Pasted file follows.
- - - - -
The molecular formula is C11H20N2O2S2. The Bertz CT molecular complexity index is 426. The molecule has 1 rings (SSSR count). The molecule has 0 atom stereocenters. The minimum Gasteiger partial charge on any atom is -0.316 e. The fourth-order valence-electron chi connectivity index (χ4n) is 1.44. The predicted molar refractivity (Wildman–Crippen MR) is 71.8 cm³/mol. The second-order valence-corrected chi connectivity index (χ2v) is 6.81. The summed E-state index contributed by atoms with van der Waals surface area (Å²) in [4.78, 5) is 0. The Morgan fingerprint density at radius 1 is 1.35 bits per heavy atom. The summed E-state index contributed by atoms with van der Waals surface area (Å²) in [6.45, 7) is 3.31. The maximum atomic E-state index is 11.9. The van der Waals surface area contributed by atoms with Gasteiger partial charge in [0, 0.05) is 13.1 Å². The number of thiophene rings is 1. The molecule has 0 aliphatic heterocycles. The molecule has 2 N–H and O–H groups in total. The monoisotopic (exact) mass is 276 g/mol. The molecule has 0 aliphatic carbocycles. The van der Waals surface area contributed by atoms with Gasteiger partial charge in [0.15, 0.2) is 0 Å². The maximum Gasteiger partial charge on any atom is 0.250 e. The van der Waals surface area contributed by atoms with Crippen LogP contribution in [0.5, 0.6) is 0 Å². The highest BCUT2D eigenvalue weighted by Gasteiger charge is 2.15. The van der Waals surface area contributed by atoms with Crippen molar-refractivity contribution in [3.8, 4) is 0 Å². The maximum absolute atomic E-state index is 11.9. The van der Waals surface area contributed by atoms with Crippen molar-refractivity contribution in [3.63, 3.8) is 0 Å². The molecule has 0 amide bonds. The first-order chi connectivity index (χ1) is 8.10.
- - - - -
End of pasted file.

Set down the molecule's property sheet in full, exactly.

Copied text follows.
The molecular formula is C11H20N2O2S2. The Bertz CT molecular complexity index is 426. The molecule has 1 rings (SSSR count). The molecule has 0 atom stereocenters. The minimum Gasteiger partial charge on any atom is -0.316 e. The fourth-order valence-electron chi connectivity index (χ4n) is 1.44. The predicted molar refractivity (Wildman–Crippen MR) is 71.8 cm³/mol. The second-order valence-corrected chi connectivity index (χ2v) is 6.81. The summed E-state index contributed by atoms with van der Waals surface area (Å²) in [4.78, 5) is 0. The Morgan fingerprint density at radius 1 is 1.35 bits per heavy atom. The summed E-state index contributed by atoms with van der Waals surface area (Å²) in [6.45, 7) is 3.31. The maximum atomic E-state index is 11.9. The van der Waals surface area contributed by atoms with Gasteiger partial charge in [0, 0.05) is 13.1 Å². The number of thiophene rings is 1. The molecule has 0 aliphatic heterocycles. The molecule has 2 N–H and O–H groups in total. The monoisotopic (exact) mass is 276 g/mol. The molecule has 0 aliphatic carbocycles. The van der Waals surface area contributed by atoms with Gasteiger partial charge in [0.15, 0.2) is 0 Å². The maximum Gasteiger partial charge on any atom is 0.250 e. The van der Waals surface area contributed by atoms with Crippen LogP contribution in [0.5, 0.6) is 0 Å². The highest BCUT2D eigenvalue weighted by Gasteiger charge is 2.15. The van der Waals surface area contributed by atoms with Crippen molar-refractivity contribution in [3.8, 4) is 0 Å². The maximum absolute atomic E-state index is 11.9. The van der Waals surface area contributed by atoms with Crippen molar-refractivity contribution in [3.63, 3.8) is 0 Å². The molecule has 0 amide bonds. The first-order chi connectivity index (χ1) is 8.10.